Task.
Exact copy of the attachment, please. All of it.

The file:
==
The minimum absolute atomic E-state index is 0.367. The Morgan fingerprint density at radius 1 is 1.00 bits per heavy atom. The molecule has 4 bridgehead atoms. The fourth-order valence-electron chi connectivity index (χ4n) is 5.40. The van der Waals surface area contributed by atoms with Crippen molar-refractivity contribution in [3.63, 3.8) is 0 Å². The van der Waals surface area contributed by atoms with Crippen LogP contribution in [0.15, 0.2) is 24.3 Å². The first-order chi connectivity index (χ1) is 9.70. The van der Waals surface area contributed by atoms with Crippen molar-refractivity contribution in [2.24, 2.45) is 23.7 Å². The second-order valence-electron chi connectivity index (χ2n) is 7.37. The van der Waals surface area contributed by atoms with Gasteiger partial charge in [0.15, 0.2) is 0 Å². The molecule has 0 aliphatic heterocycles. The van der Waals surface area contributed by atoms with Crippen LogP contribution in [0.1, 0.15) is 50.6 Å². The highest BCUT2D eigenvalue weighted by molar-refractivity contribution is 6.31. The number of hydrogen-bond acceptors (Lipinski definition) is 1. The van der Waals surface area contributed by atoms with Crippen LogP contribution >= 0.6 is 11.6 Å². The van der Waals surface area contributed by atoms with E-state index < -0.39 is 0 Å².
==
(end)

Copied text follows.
The minimum absolute atomic E-state index is 0.367. The Morgan fingerprint density at radius 1 is 1.00 bits per heavy atom. The molecule has 4 bridgehead atoms. The fourth-order valence-electron chi connectivity index (χ4n) is 5.40. The van der Waals surface area contributed by atoms with Crippen molar-refractivity contribution in [3.63, 3.8) is 0 Å². The van der Waals surface area contributed by atoms with Crippen LogP contribution in [0.15, 0.2) is 24.3 Å². The first-order chi connectivity index (χ1) is 9.70. The van der Waals surface area contributed by atoms with Crippen molar-refractivity contribution in [2.24, 2.45) is 23.7 Å². The second-order valence-electron chi connectivity index (χ2n) is 7.37. The van der Waals surface area contributed by atoms with Gasteiger partial charge in [0.15, 0.2) is 0 Å². The molecule has 0 aliphatic heterocycles. The van der Waals surface area contributed by atoms with Crippen LogP contribution in [0.1, 0.15) is 50.6 Å². The highest BCUT2D eigenvalue weighted by molar-refractivity contribution is 6.31. The number of hydrogen-bond acceptors (Lipinski definition) is 1. The van der Waals surface area contributed by atoms with Crippen LogP contribution >= 0.6 is 11.6 Å². The van der Waals surface area contributed by atoms with E-state index < -0.39 is 0 Å².